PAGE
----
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Nanocrystal Liquid Identification
By: Katie Anderson (Schaefer), Cosmetics & Toiletries magazine
Posted: October 5, 2011, from the October 2011 issue of Cosmetics & Toiletries.
The need for liquid identification exists in almost all industries. In the petroleum industry, it can be used to verify fuel grade; in the pharmaceutical industry, it can be used to validate a liquid medication; and in the personal care industry, it can be used to identify materials in a lab, check for contaminants or variations in scale-up, or possibly to research the components in benchmark products. Currently, there are chemical methods used to identify liquids; however, Ian Burgess and his team at Harvard University’s School of Engineering and Applied Sciences (SEAS)* have developed a device that identifies unknown liquids on the go and with no power source.
Watermark Ink (W-Ink) utilizes chemical and optical properties of nanostructured materials to distinguish liquids based on surface tension. The nanostructured material is called an inverse opal, which is a layered glass structure with an internal network of ordered, interconnected air pores.
Components of W-Ink
The device simply is comprised of the inverse opal; however, according to Burgess, the composition of the opal makes it truly unique. “[The inverse opal] is a slab of silica that has the refractive index of glass. It has an impeccably highly ordered array of air spherical pores. We were not the first group to make [a photonic crystal], but in comparison to other photonic crystals, this inverse opal is really highly ordered. It has a face-centered cubic (FCC) lattice and a single orientation in the growth direction. We grow it vertically by evaporation,” he says.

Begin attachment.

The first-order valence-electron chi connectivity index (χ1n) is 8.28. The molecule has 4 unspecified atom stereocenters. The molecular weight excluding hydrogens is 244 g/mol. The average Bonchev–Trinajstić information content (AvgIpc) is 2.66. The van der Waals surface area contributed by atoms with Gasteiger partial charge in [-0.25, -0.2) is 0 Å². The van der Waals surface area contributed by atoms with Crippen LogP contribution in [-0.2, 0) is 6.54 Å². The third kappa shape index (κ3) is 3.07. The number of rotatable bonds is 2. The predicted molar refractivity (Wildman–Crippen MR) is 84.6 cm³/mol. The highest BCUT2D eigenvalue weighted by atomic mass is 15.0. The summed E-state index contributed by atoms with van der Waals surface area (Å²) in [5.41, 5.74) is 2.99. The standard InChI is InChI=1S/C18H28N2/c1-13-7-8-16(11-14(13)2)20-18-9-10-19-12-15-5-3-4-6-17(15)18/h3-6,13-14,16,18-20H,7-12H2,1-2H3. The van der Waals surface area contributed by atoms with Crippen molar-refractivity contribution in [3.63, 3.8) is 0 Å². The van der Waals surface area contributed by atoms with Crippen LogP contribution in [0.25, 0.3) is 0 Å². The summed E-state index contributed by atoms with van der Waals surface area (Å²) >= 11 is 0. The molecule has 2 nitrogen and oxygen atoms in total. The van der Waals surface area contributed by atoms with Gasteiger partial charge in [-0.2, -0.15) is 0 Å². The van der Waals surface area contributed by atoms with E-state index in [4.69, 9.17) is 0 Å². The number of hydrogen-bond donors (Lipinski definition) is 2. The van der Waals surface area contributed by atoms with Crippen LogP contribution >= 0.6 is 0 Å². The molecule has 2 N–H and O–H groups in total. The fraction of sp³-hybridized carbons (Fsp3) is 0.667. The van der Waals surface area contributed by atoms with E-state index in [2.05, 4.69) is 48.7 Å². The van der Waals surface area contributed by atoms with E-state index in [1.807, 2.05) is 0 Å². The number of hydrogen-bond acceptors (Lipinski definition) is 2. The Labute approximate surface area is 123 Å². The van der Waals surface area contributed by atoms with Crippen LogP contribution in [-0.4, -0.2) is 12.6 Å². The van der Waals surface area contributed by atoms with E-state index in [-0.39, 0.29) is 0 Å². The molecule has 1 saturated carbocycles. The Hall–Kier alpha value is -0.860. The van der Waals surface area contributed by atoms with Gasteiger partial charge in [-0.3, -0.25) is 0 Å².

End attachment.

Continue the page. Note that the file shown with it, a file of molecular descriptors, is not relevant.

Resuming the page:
To grow the crystal, the team begins with an aqueous suspension containing polymer micropheres and a silica precursor. The team then selects a flat hydrophilic surface on which to grow the crystals.According to Burgess, any flat hydrophilic surface will do, such as glass or plastic; however, the team chose silicon wafers, as they are extremely flat, hydrophilic and dark, which offers better contrast for the iridescent colors that result.
The team combines the mixture in a pot and heats it to let the water evaporate. “As the water evaporates, the colloidal crystal grows which will eventually become your air pores,” Burgess adds. The silica grows between the spheres; therefore, after the team burns off the spheres the silica inverse opal is left behind. Burgess explains, “If you take it up to 500°C in an oxygen atmosphere, you can burn off the polymer but the silica stays. Not only are the pores uniform size, but because they are so ordered in terms of their orientation, the little openings between two of these spheres are uniform in size as well.”